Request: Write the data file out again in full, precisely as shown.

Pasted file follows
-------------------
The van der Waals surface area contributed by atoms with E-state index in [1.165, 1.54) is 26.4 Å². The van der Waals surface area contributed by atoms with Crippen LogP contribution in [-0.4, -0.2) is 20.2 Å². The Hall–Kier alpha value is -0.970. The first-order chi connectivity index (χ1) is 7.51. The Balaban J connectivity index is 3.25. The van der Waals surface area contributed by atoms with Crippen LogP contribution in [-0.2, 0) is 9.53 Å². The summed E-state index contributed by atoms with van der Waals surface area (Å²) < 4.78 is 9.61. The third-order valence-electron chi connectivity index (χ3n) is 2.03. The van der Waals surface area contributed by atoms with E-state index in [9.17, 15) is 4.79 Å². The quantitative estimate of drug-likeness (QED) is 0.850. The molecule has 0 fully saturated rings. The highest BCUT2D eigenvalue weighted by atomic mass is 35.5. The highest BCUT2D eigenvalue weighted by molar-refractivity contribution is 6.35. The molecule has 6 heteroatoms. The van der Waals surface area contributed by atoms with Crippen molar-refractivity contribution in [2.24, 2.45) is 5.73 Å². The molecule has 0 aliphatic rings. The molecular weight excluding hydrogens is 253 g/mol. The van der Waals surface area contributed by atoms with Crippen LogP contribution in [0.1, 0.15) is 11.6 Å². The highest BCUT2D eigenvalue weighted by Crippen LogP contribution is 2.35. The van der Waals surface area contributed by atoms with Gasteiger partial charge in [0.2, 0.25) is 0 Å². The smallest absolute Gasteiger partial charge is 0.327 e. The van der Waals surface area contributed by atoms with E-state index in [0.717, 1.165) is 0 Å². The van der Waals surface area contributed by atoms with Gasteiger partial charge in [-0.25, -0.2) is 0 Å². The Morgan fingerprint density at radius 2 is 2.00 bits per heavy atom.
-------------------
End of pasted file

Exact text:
The van der Waals surface area contributed by atoms with E-state index in [1.165, 1.54) is 26.4 Å². The van der Waals surface area contributed by atoms with Crippen LogP contribution in [-0.4, -0.2) is 20.2 Å². The Hall–Kier alpha value is -0.970. The first-order chi connectivity index (χ1) is 7.51. The Balaban J connectivity index is 3.25. The van der Waals surface area contributed by atoms with Crippen LogP contribution in [-0.2, 0) is 9.53 Å². The summed E-state index contributed by atoms with van der Waals surface area (Å²) < 4.78 is 9.61. The third-order valence-electron chi connectivity index (χ3n) is 2.03. The van der Waals surface area contributed by atoms with E-state index in [9.17, 15) is 4.79 Å². The quantitative estimate of drug-likeness (QED) is 0.850. The molecule has 0 fully saturated rings. The highest BCUT2D eigenvalue weighted by atomic mass is 35.5. The highest BCUT2D eigenvalue weighted by molar-refractivity contribution is 6.35. The molecule has 6 heteroatoms. The van der Waals surface area contributed by atoms with Crippen molar-refractivity contribution in [2.24, 2.45) is 5.73 Å². The molecule has 0 aliphatic rings. The molecular weight excluding hydrogens is 253 g/mol. The van der Waals surface area contributed by atoms with Crippen LogP contribution in [0.1, 0.15) is 11.6 Å². The highest BCUT2D eigenvalue weighted by Crippen LogP contribution is 2.35. The van der Waals surface area contributed by atoms with Gasteiger partial charge in [0.2, 0.25) is 0 Å². The smallest absolute Gasteiger partial charge is 0.327 e. The van der Waals surface area contributed by atoms with E-state index in [0.717, 1.165) is 0 Å². The van der Waals surface area contributed by atoms with Gasteiger partial charge in [-0.25, -0.2) is 0 Å². The Morgan fingerprint density at radius 2 is 2.00 bits per heavy atom.